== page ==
Considering new technology? Be curious and experiment
Once you implement technology, it can be tempting to stick with it for the duration. But technology is always evolving and, with it, new opportunities.
We spoke to one leader who isn’t afraid to experiment with new technology when it comes to improving business processes and products.
While some of the technology in this case study is quite niche and industry specific, it demonstrates how beneficial it can be for leaders to keep abreast with the latest developments in technology – and the positive impact an experimental approach can have.
New technology enables growth
A curious approach to adopting technology has been essential to growth for EcoCooling. By incorporating the latest technologies, the evaporative cooler manufacturer has expanded by 150-200 per cent year-on-year for the last ten years.
From humble beginnings importing coolers from China and tweaking components for the European industrial market, the business now services data centres and supercomputer networks with coolers that are designed and manufactured in the UK.
“By employing enabling technologies, we’ve gone from cooling simple buildings to data centres in less than ten years,” said Alan Beresford, managing director of EcoCooling.
Expand into new markets with technology
Not being afraid to employ new technologies has meant EcoCooling has been able to expand into several new markets.
The company’s first tech innovation was incorporating controls which use temperature and other sensors and perform processes to make fans run at the right speed according to the desired temperature.
A few years later, the company adopted additional technology that made these same coolers work more effectively. Now, multi-touch-enabled control panels have data-logging capabilities and can be controlled remotely via mobile technology.
For both innovations, the team learned to write the software which controlled them. Much of the basic software can be downloaded for free online, Alan said.
“How can I add value to a basic cooler? Control it better. Make it think better. So, you download some free software, buy [new tech] for a few hundred pounds, and suddenly you’ve got a cooler with an automatic control system. Innovation is all about joining technologies together,” he said.
As the products became more advanced, EcoCooling expanded into more sophisticated markets. Within a few years, the company went from cooling factories to pharmaceutical warehouses and data centres.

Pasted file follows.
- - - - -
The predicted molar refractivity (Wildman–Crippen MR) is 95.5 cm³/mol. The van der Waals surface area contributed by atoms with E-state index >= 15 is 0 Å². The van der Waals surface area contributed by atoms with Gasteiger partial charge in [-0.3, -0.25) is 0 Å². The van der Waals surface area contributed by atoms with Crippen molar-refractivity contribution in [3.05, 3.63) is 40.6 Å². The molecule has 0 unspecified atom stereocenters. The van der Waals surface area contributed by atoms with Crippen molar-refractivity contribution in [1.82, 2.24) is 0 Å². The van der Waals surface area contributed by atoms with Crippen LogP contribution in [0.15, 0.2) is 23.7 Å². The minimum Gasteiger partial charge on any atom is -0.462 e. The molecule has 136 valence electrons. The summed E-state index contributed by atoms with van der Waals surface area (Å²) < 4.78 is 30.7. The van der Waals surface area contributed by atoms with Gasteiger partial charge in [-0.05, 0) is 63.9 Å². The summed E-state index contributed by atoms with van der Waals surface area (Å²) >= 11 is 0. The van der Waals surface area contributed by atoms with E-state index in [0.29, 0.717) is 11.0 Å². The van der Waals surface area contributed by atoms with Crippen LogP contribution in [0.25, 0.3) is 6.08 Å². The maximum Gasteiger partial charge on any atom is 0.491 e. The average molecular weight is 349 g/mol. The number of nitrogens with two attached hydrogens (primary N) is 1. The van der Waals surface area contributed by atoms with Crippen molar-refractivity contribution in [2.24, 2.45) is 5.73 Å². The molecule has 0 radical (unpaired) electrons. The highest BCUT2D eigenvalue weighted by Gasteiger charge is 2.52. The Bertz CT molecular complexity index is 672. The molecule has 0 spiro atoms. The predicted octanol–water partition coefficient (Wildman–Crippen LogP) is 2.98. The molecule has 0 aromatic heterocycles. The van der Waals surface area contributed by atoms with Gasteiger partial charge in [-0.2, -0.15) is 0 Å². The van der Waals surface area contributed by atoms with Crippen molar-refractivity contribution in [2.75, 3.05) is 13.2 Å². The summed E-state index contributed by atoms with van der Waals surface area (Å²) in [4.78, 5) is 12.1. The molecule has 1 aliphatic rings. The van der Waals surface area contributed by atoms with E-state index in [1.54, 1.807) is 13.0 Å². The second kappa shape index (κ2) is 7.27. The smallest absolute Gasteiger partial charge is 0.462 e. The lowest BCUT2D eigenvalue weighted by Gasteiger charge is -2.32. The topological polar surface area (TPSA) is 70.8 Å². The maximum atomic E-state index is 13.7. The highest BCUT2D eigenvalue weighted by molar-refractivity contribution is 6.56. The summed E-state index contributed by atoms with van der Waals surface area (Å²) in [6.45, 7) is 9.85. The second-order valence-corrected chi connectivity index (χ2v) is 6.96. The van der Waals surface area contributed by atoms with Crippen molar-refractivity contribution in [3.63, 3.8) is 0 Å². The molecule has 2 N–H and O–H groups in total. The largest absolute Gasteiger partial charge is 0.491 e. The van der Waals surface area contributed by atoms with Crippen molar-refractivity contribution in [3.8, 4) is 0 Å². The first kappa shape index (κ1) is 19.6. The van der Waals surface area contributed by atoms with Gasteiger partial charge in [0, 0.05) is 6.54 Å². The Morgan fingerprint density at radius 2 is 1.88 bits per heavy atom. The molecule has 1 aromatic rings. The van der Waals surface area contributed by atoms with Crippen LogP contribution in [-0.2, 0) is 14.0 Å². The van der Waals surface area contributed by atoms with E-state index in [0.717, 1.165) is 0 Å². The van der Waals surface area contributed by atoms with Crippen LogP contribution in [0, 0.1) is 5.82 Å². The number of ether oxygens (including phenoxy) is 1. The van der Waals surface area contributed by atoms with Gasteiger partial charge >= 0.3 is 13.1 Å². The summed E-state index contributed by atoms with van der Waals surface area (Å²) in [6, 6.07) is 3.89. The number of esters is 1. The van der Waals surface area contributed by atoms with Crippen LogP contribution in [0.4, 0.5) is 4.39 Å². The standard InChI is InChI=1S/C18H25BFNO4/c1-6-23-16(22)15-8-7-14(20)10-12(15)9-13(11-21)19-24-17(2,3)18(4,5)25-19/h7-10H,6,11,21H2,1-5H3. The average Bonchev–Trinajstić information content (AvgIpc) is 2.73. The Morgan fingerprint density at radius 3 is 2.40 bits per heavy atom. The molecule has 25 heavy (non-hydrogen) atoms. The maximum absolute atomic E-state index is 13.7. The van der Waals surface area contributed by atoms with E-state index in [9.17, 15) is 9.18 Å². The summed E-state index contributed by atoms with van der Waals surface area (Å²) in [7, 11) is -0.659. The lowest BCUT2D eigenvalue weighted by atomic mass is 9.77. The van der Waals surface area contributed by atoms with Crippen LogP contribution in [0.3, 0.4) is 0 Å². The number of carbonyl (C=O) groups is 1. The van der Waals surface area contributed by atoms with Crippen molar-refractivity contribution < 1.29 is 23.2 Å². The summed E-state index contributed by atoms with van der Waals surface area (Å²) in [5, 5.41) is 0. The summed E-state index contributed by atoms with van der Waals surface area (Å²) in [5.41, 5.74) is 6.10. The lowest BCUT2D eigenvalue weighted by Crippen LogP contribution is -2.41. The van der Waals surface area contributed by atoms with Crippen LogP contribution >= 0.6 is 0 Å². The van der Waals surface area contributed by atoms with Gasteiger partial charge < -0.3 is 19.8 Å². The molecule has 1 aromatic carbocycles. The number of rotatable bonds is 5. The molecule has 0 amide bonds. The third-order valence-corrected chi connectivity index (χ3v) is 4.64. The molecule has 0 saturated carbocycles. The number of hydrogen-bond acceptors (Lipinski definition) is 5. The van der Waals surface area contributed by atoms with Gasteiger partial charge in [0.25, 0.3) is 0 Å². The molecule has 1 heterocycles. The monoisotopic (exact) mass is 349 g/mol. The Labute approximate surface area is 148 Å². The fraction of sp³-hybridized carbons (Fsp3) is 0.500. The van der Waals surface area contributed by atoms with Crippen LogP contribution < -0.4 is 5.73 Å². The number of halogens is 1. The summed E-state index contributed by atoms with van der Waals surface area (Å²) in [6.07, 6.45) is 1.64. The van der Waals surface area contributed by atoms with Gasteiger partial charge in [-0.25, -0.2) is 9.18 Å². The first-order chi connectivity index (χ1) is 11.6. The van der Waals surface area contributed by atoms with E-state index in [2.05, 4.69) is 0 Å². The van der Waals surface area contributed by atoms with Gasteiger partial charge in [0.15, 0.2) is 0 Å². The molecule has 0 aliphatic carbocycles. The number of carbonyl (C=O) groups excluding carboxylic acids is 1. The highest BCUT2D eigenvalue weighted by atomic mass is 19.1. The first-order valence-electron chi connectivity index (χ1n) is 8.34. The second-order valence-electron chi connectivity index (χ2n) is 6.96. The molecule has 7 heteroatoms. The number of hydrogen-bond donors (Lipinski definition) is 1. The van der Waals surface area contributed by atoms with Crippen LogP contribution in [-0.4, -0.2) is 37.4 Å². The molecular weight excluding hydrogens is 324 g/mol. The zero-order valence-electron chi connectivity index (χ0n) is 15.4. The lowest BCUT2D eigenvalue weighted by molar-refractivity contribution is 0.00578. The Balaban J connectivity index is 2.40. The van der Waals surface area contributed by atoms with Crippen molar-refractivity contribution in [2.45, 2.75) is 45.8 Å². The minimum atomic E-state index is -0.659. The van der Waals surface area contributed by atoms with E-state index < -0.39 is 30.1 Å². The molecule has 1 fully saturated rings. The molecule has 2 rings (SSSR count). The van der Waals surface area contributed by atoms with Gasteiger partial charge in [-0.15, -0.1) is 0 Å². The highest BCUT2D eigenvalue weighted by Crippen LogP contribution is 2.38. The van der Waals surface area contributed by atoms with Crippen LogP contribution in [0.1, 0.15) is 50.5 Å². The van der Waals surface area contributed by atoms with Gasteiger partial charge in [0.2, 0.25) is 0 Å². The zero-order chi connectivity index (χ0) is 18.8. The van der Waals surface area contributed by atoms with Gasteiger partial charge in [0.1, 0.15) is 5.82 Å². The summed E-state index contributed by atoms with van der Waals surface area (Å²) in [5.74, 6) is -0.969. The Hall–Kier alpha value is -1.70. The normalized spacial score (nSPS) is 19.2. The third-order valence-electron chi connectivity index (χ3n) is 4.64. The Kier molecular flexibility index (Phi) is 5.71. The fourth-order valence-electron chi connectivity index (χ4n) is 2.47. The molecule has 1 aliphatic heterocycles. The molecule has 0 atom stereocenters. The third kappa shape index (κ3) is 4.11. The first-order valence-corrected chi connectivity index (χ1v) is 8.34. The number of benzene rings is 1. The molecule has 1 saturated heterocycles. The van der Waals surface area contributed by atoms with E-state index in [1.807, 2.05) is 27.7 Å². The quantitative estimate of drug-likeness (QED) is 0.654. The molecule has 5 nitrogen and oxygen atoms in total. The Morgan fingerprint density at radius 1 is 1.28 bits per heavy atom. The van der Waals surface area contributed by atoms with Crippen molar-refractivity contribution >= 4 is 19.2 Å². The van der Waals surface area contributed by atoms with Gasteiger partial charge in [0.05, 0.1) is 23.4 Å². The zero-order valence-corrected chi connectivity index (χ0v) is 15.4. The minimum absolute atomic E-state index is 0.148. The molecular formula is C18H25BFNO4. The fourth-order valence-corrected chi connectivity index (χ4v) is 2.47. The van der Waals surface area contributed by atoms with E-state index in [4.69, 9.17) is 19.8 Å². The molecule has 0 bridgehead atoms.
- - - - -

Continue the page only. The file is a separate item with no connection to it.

“Innovation is all about joining technologies together.”
Alan Beresford, managing director, EcoCooling
Use technology to bring manufacturing home
The next leap forward came when EcoCooling decided to stop importing coolers and set a goal of designing and manufacturing all of its products in the UK.
To achieve this, the company incorporated computer aided design (CAD) software and computer numerically controlled (CNC) machines into its design and manufacturing processes.
“Using SolidWorks software, we were able to design our own coolers, which are roughly twice the size of a vending machine, in full 3D. SolidWorks then converts all the bendy bits of metal into a flat sheet. This then goes into the CNC machine and all the components come back ready to fit together without having to cut any metal or drill any holes,” Alan said.
Now able to build its own bespoke products, EcoCooling designed a bespoke cooler for British Telecom (BT) to use in its telephone exchanges. It manufactured over 3,000 coolers for BT, ultimately saving the company many millions of pounds a year on their running costs.
The business was then approached by a data centre in the Arctic Circle, which required a cooler that would operate at -40°C where it’s so cold an electrical cable would snap like glass.
“Next, all these cryptocurrency mining companies saw what we were doing and asked us to design coolers for them. Then, because we understand cryptocurrency, which requires very powerful computers, we started supplying coolers for high performance computing businesses doing AI and 3D rendering,” Alan said.
Now the company is turning its attention to the poultry industry. By teaming up with a professor of animal welfare from Oxford University, leading veterinary groups and construction experts, the company is set to build a chicken shed with a revolutionary cooling system to improve the welfare and productivity of birds.
“I’m constantly looking at new technology to improve business processes and the products we make. We spend a lot of money on research and development. Adopting technology has been essential to our growth. My advice to business leaders is only work with technology that you understand. Finally, test, test and test again,” Alan said.
location: South East (England)
business size: 10-49 People
business type: Manufacturing
Top three takeaways
Incorporating technology into your products paves the way for expansion into new and more sophisticated markets.
Adopting the latest technology into your business processes can boost productivity and enable you to create bespoke products that are more innovative.
Dedicate time to keeping up-to-date with technology and test new innovations hard. However, only work with technology that you properly understand.